Scrum Master is a "management" position?

Last post 03:29 pm October 19, 2019
by William Beglen
16 replies
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01:41 pm September 11, 2014

I had this question in the open assessment. I am not sure what this answer is. The correct answer seems to say Scrum Master is a "management" position = True. Then in the feedback section it seems to say the Scrum Master does not manage a team. Can someone explain the difference for me? I thought the Scrum Master need NOT be a management position.

Scrum Master is a "management" position?

Correct answer: A)
You chose: B)

Missed correct answer A)True
Incorrect answer B)False
Points: 0 out of 1
Feedback:

The Scrum Master manages the Scrum process. If the Scrum Master is not a management position, he or she may not have the influence to remove impediments. The Scrum Master does not manage the team.

09:18 pm September 13, 2014

The Scrum Master is a mgmt level position, but it is not a "manager" position. In other words, the SM doesn't "manage the team" or have HR responsibility (perf reviews etc.) over the team. Also, they are not there to "drive results" or "drive the team."

However, for them to be effective, they need to be at least at the "management" level of an org. Think of it as someone who is viewed as part of the mgmt team, without being someone who has direct reports.

10:35 am September 15, 2014

Thanks Charles. That is true!

04:20 am January 27, 2015

In my opinion, the Scrum Master is a management position.

The fact is that it does not manage the teams, but manages the scrum framework adoption (perhaps using a improvement backlog, as Mike Cohn suggests in 'Suceeding with Agile').

Hope it helps.

Àlex Ballarin - PSM I, PMP, DAD Yellow Belt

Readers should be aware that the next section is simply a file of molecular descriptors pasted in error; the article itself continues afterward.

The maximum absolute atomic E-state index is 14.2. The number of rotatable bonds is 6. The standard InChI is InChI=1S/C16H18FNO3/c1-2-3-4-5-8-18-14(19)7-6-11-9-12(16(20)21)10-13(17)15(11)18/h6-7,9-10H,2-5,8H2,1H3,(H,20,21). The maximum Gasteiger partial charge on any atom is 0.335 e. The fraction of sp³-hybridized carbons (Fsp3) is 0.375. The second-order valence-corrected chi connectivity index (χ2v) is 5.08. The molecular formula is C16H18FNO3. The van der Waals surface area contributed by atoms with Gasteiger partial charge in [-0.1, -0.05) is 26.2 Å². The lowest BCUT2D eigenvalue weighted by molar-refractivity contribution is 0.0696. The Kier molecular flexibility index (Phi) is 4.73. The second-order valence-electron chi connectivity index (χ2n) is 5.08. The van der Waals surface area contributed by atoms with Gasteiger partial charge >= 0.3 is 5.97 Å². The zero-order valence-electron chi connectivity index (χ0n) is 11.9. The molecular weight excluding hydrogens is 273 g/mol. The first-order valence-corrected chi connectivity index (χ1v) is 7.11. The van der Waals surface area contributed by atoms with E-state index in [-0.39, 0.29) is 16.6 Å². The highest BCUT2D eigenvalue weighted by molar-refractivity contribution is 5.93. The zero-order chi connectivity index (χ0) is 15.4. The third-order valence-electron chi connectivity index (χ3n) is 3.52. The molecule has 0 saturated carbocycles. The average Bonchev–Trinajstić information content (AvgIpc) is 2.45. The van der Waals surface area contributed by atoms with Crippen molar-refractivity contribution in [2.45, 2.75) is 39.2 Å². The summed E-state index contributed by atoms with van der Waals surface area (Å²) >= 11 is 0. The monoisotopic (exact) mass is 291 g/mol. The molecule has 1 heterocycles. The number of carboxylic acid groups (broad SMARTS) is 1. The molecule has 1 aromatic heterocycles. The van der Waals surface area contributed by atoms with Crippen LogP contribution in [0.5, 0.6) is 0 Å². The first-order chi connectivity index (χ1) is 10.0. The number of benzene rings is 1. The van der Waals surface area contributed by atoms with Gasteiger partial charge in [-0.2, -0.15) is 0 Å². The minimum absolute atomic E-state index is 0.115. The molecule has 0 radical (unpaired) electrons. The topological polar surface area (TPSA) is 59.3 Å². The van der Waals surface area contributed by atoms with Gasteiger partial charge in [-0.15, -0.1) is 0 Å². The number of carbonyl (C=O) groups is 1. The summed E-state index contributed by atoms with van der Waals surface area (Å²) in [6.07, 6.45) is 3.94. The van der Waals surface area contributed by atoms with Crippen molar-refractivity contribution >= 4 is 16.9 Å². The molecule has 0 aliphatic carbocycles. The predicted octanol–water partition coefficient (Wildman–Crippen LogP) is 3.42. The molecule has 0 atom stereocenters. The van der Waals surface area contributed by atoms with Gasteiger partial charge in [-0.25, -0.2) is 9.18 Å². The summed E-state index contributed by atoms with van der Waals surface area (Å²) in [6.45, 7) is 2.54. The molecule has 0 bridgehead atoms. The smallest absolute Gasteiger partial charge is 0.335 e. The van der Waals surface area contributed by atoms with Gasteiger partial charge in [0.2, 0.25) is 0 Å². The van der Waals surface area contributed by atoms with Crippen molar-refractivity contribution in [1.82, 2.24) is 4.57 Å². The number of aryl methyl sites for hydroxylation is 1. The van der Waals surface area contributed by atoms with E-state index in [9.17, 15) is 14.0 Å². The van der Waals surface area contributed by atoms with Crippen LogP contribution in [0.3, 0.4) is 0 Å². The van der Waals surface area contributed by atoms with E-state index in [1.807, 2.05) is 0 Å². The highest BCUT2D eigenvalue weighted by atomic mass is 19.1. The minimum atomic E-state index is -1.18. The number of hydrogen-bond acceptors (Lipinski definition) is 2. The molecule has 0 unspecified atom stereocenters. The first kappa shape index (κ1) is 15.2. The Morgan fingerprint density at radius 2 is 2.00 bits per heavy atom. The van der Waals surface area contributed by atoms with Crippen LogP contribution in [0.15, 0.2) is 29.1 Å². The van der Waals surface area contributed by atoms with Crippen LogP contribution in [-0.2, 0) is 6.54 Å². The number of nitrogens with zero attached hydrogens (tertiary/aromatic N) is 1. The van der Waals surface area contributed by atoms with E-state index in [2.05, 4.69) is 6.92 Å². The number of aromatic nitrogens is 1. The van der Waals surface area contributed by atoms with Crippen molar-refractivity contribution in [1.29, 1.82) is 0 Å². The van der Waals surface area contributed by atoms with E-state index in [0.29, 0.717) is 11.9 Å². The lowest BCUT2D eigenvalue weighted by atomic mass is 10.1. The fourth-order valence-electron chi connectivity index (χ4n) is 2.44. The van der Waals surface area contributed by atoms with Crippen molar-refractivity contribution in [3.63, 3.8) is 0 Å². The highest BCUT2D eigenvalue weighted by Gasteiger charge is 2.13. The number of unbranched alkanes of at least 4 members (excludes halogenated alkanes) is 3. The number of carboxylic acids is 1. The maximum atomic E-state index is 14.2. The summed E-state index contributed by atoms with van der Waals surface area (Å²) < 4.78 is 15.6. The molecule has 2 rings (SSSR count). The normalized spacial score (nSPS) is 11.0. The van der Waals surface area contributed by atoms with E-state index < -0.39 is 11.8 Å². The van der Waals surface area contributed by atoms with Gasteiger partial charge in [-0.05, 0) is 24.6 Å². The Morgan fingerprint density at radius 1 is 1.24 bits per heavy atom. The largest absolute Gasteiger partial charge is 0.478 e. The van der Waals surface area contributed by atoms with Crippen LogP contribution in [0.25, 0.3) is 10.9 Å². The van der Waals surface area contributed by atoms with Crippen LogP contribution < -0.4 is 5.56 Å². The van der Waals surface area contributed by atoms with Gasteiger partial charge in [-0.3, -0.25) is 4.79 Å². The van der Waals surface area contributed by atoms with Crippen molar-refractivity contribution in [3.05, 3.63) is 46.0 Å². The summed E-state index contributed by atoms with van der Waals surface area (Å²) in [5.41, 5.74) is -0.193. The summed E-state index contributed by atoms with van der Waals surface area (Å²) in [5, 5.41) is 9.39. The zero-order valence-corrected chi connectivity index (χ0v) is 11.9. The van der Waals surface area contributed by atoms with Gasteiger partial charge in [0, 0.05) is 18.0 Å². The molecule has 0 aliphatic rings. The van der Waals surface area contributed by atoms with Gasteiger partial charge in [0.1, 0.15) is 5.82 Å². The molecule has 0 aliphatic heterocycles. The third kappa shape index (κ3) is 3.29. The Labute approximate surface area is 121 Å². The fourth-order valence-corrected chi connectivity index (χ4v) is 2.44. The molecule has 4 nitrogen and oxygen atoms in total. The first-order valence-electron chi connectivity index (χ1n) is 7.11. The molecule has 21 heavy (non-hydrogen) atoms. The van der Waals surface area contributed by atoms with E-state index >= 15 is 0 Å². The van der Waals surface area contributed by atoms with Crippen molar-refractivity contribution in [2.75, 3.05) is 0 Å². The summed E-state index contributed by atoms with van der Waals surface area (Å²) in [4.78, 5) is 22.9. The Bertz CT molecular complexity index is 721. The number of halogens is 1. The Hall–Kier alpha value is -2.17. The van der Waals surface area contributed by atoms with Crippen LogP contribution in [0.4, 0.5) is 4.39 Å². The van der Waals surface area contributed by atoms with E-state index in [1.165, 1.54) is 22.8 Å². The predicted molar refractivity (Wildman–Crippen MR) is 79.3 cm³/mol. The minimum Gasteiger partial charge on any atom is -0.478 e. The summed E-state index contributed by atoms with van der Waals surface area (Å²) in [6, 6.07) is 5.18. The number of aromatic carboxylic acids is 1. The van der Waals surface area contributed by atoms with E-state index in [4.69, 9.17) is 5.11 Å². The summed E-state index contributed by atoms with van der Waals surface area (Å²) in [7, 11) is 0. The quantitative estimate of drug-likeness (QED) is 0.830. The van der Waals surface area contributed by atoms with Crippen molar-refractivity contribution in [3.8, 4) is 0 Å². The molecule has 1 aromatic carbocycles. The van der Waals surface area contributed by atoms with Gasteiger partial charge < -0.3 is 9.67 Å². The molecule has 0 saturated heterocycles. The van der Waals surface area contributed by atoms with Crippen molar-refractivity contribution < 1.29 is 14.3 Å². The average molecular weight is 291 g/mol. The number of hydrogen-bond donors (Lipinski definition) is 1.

Agile Coach @ www.itnove.com

05:15 pm July 27, 2017

It makes sense. But the problem is when we read "Scrum Master is a management position" we immediately think of managing the team not the Scrum framework adoption. I have got this question wrong as I thought of a position similar to the PM in PRINCE2 and I rejected the answer

09:01 pm July 27, 2017

That's the thing with the PSM assessments, word play at it's finest. It is a management position, but it's a Process management position instead of a People management position. You'll see more questions like this on the assessment that really make you think.

08:28 pm August 12, 2019

The Scrum master role is not a process management, people management or technical management role.

Its a LEADERSHIP role; more precisely SERVANT LEADERSHIP role.

 

 

08:44 pm August 12, 2019

The Scrum Master is a Servant Leader role, but it is also definitely a management position.

Manjunatha, the question for you is what does the Scrum Master manage?   What are they responsible for?

09:01 pm August 12, 2019

The Scrum master role is not a process management, people management or technical management role.

Its a LEADERSHIP role; more precisely SERVANT LEADERSHIP role.

All due respect, my friend, I suggest you take a read through the Scrum Guide again in it's entirety. Here is a little excerpt from the Sprint Retrospective section:

"The Scrum Master participates as a peer team member in the meeting from the accountability over the Scrum process." 

If the SM participates in the Retro from the accountability over the Scrum process, that would correlate to a SM being a process manager. Call it a Framework manager or whatever you want. Regardless, if the SM is responsible for ensuring the team follow the Scrum Framework; they are managing the process. 

 

01:13 pm October 8, 2019

I am not sure whether SM is practically treated as a "management" position. But it should be a management position if it is not, because he is the person who can influence the management decisions on Scrum adoption, implementation and increasing the effectiveness of the application of Scrum in the organization. He is also accountable for coaching and mentoring the leadership if required support on the implementation of Scrum principles and values is missing. Undoubtedly, he is not responsible for managing the Development team but serving them by removing their impediments and ensuring that Scrum is followed properly in its entirety. A PM is required outside the Scrum framework for supporting and developing SM and Development Team's roles and their decisions to ensure successful delivery of the project.

03:34 pm October 8, 2019

Look at the definition of "management" in Merriam-Webster dictionary.  https://www.merriam-webster.com/dictionary/management

Definition of management

 

1the act or art of managing the conducting or supervising of something (such as a business)

2judicious use of means to accomplish an end

3the collective body of those who manage or direct an enterprise

Notice how it never once says anything about directing people.  I really like the second definition.